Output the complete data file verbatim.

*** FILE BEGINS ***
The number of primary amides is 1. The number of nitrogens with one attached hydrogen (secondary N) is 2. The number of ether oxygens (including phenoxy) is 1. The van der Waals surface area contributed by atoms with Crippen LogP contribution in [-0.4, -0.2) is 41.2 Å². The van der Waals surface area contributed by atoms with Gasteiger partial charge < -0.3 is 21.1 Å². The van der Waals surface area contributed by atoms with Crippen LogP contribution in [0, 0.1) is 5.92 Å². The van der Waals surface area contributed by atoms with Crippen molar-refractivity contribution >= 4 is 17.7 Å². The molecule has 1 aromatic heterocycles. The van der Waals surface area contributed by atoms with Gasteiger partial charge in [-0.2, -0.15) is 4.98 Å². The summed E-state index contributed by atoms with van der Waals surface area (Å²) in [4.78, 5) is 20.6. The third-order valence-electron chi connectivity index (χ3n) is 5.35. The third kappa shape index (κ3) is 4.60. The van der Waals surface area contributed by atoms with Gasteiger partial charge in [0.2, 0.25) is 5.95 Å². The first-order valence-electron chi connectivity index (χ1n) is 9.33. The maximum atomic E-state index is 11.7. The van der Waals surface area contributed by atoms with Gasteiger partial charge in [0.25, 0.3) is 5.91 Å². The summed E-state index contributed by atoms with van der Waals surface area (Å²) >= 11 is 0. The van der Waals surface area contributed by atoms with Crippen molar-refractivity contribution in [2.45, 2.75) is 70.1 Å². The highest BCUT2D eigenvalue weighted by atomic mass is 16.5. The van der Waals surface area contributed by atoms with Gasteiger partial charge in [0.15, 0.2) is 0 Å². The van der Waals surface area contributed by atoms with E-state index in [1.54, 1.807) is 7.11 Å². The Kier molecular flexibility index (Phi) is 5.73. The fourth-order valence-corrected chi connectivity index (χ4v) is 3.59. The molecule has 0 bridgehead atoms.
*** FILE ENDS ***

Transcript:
The number of primary amides is 1. The number of nitrogens with one attached hydrogen (secondary N) is 2. The number of ether oxygens (including phenoxy) is 1. The van der Waals surface area contributed by atoms with Crippen LogP contribution in [-0.4, -0.2) is 41.2 Å². The van der Waals surface area contributed by atoms with Gasteiger partial charge < -0.3 is 21.1 Å². The van der Waals surface area contributed by atoms with Crippen LogP contribution in [0, 0.1) is 5.92 Å². The van der Waals surface area contributed by atoms with Crippen molar-refractivity contribution >= 4 is 17.7 Å². The molecule has 1 aromatic heterocycles. The van der Waals surface area contributed by atoms with Gasteiger partial charge in [-0.2, -0.15) is 4.98 Å². The summed E-state index contributed by atoms with van der Waals surface area (Å²) in [4.78, 5) is 20.6. The third-order valence-electron chi connectivity index (χ3n) is 5.35. The third kappa shape index (κ3) is 4.60. The van der Waals surface area contributed by atoms with Gasteiger partial charge in [0.2, 0.25) is 5.95 Å². The first-order valence-electron chi connectivity index (χ1n) is 9.33. The maximum atomic E-state index is 11.7. The van der Waals surface area contributed by atoms with Gasteiger partial charge in [0.25, 0.3) is 5.91 Å². The summed E-state index contributed by atoms with van der Waals surface area (Å²) >= 11 is 0. The van der Waals surface area contributed by atoms with Crippen molar-refractivity contribution in [2.45, 2.75) is 70.1 Å². The highest BCUT2D eigenvalue weighted by atomic mass is 16.5. The van der Waals surface area contributed by atoms with Gasteiger partial charge in [0.15, 0.2) is 0 Å². The van der Waals surface area contributed by atoms with E-state index in [1.54, 1.807) is 7.11 Å². The Kier molecular flexibility index (Phi) is 5.73. The fourth-order valence-corrected chi connectivity index (χ4v) is 3.59. The molecule has 0 bridgehead atoms.